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Monthly Archives: April 2018

Best Wilderness Expedition

We’ve mentioned this before, it’s old news (please forgive the repetitiveness), but we didn’t really grasp just how special this is. Apparently it’s a bigger deal than we realized when today in the mail we received a pretty special matted cover from Yankee. We are kind of stoked about this, to say the least. It’s wicked unexpected, and hopefully we’re worthy. Thank you to whoever was […]

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West Huntington Bushwhack

One of the things most people would want to avoid in the early spring while there is still snow in the woods is to bushwhack. Unless, that is, one is participating in a two day Wilderness Navigation course. And unless, of course, one doesn’t say bring it, asking for an intensive bushwhacking experience. On duty for this one were Redline Guides Mike Cherim and Ken Hodges. […]

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Best of New Hampshire

New England Today (NewEngland.com), a product of Yankee Magazine, featured Redline Guiding among those named in their 2018 Editors’ Choice Awards under Best of New Hampshire. Check out what they wrote below and see the original post here. WILDERNESS EXPEDITION: Redline GuidingIntervale Wondering how to cross a river when there’s no bridge? Preparing to embark on a hike across a glacier? Learn these and other wilderness […]

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Lafayette in the Clouds

One would think that the best days would be the ones with clear skies, abundant sunshine, and sweeping, jaw-dropping views. But as one experienced in the mountains soon realizes, everyday gives us something. Today’s guest, Roberta — led by Redline Guide Ken Hodges — can attest to this, and she’s an extremely experienced hiker. Today brought the duo temperatures in the forties and mostly pea soup […]

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The Tallest Mountain

In the northeast our tallest summit is that of the 6288-foot Mt Washington, the White Mountain — which is the most prominent peak east of the Mississippi River. It’s a historic and iconic mountain, to say the least. Some Native American people used to call it “Kodaak Wadjo” while others like the Abenaki called it “Agiocochook” or “Agiochook” (there’s still a prominent point, a crag, northeast […]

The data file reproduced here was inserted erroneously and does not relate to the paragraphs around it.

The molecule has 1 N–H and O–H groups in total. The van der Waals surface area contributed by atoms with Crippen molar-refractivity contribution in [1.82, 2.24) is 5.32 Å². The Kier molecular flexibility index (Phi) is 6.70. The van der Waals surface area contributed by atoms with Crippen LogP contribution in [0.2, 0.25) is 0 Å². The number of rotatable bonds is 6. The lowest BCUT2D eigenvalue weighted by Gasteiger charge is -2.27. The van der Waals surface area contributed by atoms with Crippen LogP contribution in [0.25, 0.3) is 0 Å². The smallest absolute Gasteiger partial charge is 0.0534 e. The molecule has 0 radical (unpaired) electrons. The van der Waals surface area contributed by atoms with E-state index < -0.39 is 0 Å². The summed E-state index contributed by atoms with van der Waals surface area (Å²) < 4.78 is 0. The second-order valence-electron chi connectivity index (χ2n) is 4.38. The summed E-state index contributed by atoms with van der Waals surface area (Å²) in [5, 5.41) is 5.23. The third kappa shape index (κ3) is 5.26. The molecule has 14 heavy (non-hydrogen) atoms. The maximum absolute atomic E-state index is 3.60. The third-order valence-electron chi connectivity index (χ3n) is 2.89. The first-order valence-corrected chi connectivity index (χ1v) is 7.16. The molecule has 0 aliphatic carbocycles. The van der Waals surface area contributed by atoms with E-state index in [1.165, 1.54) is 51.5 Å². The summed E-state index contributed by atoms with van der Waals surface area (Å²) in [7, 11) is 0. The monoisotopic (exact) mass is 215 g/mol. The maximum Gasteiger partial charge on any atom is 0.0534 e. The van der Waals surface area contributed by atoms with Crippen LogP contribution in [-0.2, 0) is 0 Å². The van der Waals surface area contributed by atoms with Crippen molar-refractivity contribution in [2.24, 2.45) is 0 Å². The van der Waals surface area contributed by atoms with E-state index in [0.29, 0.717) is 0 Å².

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Metamorphosis of a Hike

It is here that I think of hiking as an almost religious experience. What follows is a 2013 article reprint by Mike Cherim detailing the various stages hikers often go through as they put mountains behind them. Aside from the never added “mindlessly driving there for hours on end” stage, you should be able to relate to at least some of this. After all, hiking is […]

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New England Ski Museum

We were working and unable to attend this year’s Hannes Schneider Meister Cup Race held at a Cranmore Mountain in North Conway, but we did offer a $75 gift certificate to a raffle whose proceeds would benefit the New England Ski Museum. For those interested in skiing, this is quite the place detailing ski history going back some eight thousand years. Our mission is to collect, […]

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Spring is in the Air

Springtime brings us longer days and generally milder weather. It has its challenges, usually in the form of soft snow, postholing, dripping trees, weakened snow bridges, and iffy river crossings — plus it still gets cold at night — but there’s so much to do at this time of year blending winter with the rest of the year. Below are examples of some of the cool, […]

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Number 49

If this was correct, we would have a forty-ninth 4000-footer. We were having a conversation about a bushwhack with Steve Smith, owner of the Mountain Wanderer Bookstore in Lincoln, NH, and compiler and editor of the 30th Edition of the AMC’s White Mountain Guide. During our talk Steve broke out some maps as he’s been known to do, pointing out this or that to his customers. […]

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